There has been evidence that the vestibular system is implicated in sports-related concussions. The vestibulospinal tract (ie balance) is most often tested but the vestibulo-ocular system may also be affected but is not as often tested. A study was done using the Vestibular/Ocular Motor Screening (VOMS) assessment, comparing patients with sports-related concussion with a control group of healthy individuals to identify the validity of this screen in identifying vestibular-ocular motor impairments in patients with concussions. It was shown to be a good predictor of vestibular and ocular motor impairments in post-concussion patients. It may be a useful tool as an adjunct with the current concussion management screening tools. See original study.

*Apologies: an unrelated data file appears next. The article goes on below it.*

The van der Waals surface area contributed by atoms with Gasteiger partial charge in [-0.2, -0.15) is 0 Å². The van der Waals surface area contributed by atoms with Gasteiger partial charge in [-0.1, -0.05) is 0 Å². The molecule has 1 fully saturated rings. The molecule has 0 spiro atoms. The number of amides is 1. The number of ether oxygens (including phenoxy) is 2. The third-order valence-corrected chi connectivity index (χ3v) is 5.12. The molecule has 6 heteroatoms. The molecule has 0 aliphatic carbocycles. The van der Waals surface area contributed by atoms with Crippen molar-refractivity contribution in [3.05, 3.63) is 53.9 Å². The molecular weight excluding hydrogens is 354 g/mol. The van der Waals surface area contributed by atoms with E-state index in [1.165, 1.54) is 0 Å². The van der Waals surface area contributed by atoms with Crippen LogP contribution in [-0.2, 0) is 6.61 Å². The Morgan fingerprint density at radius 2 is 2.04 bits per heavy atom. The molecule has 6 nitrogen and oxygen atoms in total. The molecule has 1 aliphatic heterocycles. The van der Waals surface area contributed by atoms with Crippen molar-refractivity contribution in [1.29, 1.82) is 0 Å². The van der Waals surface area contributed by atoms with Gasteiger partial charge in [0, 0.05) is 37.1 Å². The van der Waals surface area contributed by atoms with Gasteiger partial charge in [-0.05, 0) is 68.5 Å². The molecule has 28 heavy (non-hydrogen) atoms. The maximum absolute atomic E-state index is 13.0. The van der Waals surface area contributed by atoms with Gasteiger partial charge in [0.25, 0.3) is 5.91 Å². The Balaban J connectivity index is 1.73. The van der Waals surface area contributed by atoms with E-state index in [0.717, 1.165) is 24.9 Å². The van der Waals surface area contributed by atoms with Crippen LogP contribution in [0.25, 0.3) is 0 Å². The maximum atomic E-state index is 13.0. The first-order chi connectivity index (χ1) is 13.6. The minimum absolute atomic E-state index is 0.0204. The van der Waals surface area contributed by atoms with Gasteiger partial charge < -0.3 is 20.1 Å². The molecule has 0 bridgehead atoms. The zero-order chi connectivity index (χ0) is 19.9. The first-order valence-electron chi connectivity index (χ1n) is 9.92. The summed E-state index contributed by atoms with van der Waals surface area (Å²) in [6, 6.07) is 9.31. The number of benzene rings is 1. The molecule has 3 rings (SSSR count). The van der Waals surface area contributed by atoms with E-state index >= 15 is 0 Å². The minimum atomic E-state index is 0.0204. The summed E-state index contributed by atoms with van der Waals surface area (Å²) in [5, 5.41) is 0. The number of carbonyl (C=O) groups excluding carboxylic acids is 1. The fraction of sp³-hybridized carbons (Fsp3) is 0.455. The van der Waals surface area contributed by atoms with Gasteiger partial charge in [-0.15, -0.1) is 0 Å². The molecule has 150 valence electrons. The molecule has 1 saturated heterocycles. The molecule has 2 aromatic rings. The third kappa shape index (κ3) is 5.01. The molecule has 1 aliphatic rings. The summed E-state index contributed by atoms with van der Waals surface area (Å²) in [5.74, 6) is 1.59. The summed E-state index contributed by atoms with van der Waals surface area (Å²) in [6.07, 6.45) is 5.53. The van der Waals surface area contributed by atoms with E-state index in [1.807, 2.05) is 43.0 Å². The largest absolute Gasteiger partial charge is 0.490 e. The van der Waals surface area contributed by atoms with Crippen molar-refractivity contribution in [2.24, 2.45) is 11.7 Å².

As the impact of concussions become more known in sports a major factor to look at has been time to return to sport. The researchers at the Sports Injury Prevention Research Center of University of Calgary looked at the effects of rehabilitating the cervical spine and vestibular system in a cohort of post-concussed athletes between the ages of 12-30 and the amount of time until they were medically cleared to return to sport. 18 males and 13 females were randomized between the control group and the intervention group. The intervention group received cervical spine and vestibular rehabilitation for 8-weeks or until they were medically cleared. Of the patients receiving therapy 73% were medically cleared to return to their sport in 8 weeks compared to only 4% of the control group. An article discussing this study was written in the Globe and Mail or See original study